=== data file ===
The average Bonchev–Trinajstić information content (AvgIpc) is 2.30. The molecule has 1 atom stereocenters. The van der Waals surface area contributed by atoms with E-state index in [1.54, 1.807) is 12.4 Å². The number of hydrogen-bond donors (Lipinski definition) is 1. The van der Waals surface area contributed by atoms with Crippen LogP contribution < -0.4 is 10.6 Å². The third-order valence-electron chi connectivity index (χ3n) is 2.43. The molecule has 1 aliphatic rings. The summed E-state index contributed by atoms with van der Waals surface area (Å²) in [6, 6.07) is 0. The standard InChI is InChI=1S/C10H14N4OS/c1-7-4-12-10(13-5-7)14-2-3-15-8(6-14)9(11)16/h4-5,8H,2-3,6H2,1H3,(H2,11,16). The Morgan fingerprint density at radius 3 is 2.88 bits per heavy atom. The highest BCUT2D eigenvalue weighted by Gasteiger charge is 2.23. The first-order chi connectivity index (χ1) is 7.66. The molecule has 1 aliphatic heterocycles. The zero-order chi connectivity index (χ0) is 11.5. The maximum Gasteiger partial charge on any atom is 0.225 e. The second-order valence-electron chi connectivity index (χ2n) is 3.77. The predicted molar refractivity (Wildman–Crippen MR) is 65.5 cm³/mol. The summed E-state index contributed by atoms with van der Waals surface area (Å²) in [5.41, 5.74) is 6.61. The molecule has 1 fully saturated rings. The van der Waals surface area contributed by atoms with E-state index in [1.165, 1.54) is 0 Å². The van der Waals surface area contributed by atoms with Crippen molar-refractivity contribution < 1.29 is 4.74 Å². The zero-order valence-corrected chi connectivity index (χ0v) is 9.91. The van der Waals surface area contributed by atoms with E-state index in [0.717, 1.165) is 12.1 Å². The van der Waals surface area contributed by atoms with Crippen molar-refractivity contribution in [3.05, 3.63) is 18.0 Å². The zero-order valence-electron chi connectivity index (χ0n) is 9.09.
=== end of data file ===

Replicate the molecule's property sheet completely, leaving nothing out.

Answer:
The average Bonchev–Trinajstić information content (AvgIpc) is 2.30. The molecule has 1 atom stereocenters. The van der Waals surface area contributed by atoms with E-state index in [1.54, 1.807) is 12.4 Å². The number of hydrogen-bond donors (Lipinski definition) is 1. The van der Waals surface area contributed by atoms with Crippen LogP contribution < -0.4 is 10.6 Å². The third-order valence-electron chi connectivity index (χ3n) is 2.43. The molecule has 1 aliphatic rings. The summed E-state index contributed by atoms with van der Waals surface area (Å²) in [6, 6.07) is 0. The standard InChI is InChI=1S/C10H14N4OS/c1-7-4-12-10(13-5-7)14-2-3-15-8(6-14)9(11)16/h4-5,8H,2-3,6H2,1H3,(H2,11,16). The Morgan fingerprint density at radius 3 is 2.88 bits per heavy atom. The highest BCUT2D eigenvalue weighted by Gasteiger charge is 2.23. The first-order chi connectivity index (χ1) is 7.66. The molecule has 1 aliphatic heterocycles. The zero-order chi connectivity index (χ0) is 11.5. The maximum Gasteiger partial charge on any atom is 0.225 e. The second-order valence-electron chi connectivity index (χ2n) is 3.77. The predicted molar refractivity (Wildman–Crippen MR) is 65.5 cm³/mol. The summed E-state index contributed by atoms with van der Waals surface area (Å²) in [5.41, 5.74) is 6.61. The molecule has 1 fully saturated rings. The van der Waals surface area contributed by atoms with E-state index in [1.165, 1.54) is 0 Å². The van der Waals surface area contributed by atoms with Crippen molar-refractivity contribution < 1.29 is 4.74 Å². The zero-order valence-corrected chi connectivity index (χ0v) is 9.91. The van der Waals surface area contributed by atoms with E-state index in [0.717, 1.165) is 12.1 Å². The van der Waals surface area contributed by atoms with Crippen molar-refractivity contribution in [3.05, 3.63) is 18.0 Å². The zero-order valence-electron chi connectivity index (χ0n) is 9.09.